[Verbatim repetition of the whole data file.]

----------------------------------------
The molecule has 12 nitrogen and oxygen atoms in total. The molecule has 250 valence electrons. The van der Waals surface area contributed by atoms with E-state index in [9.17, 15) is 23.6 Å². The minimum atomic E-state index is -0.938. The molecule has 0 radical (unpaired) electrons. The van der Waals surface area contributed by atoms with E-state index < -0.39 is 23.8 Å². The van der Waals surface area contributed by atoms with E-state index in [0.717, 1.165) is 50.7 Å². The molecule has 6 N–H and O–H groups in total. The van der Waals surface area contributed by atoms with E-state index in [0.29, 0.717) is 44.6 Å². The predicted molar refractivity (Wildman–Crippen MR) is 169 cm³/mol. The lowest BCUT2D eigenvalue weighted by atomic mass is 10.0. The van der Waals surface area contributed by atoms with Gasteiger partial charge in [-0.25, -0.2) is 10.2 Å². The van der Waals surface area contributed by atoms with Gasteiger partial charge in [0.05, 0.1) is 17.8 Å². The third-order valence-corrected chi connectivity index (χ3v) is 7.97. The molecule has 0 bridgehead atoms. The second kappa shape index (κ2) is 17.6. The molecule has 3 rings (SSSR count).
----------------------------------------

The molecule has 12 nitrogen and oxygen atoms in total. The molecule has 250 valence electrons. The van der Waals surface area contributed by atoms with E-state index in [9.17, 15) is 23.6 Å². The minimum atomic E-state index is -0.938. The molecule has 0 radical (unpaired) electrons. The van der Waals surface area contributed by atoms with E-state index < -0.39 is 23.8 Å². The van der Waals surface area contributed by atoms with E-state index in [0.717, 1.165) is 50.7 Å². The molecule has 6 N–H and O–H groups in total. The van der Waals surface area contributed by atoms with E-state index in [0.29, 0.717) is 44.6 Å². The predicted molar refractivity (Wildman–Crippen MR) is 169 cm³/mol. The lowest BCUT2D eigenvalue weighted by atomic mass is 10.0. The van der Waals surface area contributed by atoms with Gasteiger partial charge in [-0.25, -0.2) is 10.2 Å². The van der Waals surface area contributed by atoms with Gasteiger partial charge in [0.05, 0.1) is 17.8 Å². The third-order valence-corrected chi connectivity index (χ3v) is 7.97. The molecule has 0 bridgehead atoms. The second kappa shape index (κ2) is 17.6. The molecule has 3 rings (SSSR count).